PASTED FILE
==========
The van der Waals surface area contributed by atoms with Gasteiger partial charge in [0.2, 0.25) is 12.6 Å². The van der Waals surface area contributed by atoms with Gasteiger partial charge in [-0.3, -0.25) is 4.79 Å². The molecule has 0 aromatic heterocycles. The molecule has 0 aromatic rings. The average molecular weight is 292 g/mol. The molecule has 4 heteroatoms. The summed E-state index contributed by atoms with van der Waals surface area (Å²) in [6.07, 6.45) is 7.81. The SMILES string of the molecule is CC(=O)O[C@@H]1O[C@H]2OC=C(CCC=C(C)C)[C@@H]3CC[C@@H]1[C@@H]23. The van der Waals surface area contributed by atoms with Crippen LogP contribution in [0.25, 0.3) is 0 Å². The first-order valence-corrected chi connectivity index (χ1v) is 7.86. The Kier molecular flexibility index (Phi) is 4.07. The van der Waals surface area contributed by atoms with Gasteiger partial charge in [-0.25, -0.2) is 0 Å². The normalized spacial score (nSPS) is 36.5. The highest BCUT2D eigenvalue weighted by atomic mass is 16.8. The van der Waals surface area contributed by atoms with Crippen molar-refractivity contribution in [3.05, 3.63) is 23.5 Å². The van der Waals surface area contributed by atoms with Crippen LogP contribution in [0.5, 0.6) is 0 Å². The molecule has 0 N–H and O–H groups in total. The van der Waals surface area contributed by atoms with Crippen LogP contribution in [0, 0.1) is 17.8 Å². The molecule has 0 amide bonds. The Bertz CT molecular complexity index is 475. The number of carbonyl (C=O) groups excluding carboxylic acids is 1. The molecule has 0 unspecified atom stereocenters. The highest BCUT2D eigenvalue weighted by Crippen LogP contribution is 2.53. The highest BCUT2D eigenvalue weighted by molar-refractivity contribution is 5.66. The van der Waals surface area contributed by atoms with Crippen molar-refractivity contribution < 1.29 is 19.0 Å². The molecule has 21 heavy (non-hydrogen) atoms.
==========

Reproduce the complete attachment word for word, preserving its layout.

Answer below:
The van der Waals surface area contributed by atoms with Gasteiger partial charge in [0.2, 0.25) is 12.6 Å². The van der Waals surface area contributed by atoms with Gasteiger partial charge in [-0.3, -0.25) is 4.79 Å². The molecule has 0 aromatic heterocycles. The molecule has 0 aromatic rings. The average molecular weight is 292 g/mol. The molecule has 4 heteroatoms. The summed E-state index contributed by atoms with van der Waals surface area (Å²) in [6.07, 6.45) is 7.81. The SMILES string of the molecule is CC(=O)O[C@@H]1O[C@H]2OC=C(CCC=C(C)C)[C@@H]3CC[C@@H]1[C@@H]23. The van der Waals surface area contributed by atoms with Crippen LogP contribution in [0.25, 0.3) is 0 Å². The first-order valence-corrected chi connectivity index (χ1v) is 7.86. The Kier molecular flexibility index (Phi) is 4.07. The van der Waals surface area contributed by atoms with Gasteiger partial charge in [-0.25, -0.2) is 0 Å². The normalized spacial score (nSPS) is 36.5. The highest BCUT2D eigenvalue weighted by atomic mass is 16.8. The van der Waals surface area contributed by atoms with Crippen molar-refractivity contribution in [3.05, 3.63) is 23.5 Å². The van der Waals surface area contributed by atoms with Crippen LogP contribution in [0.5, 0.6) is 0 Å². The molecule has 0 N–H and O–H groups in total. The van der Waals surface area contributed by atoms with Crippen LogP contribution in [0, 0.1) is 17.8 Å². The molecule has 0 amide bonds. The Bertz CT molecular complexity index is 475. The number of carbonyl (C=O) groups excluding carboxylic acids is 1. The molecule has 0 unspecified atom stereocenters. The highest BCUT2D eigenvalue weighted by Crippen LogP contribution is 2.53. The highest BCUT2D eigenvalue weighted by molar-refractivity contribution is 5.66. The van der Waals surface area contributed by atoms with Crippen molar-refractivity contribution < 1.29 is 19.0 Å². The molecule has 21 heavy (non-hydrogen) atoms.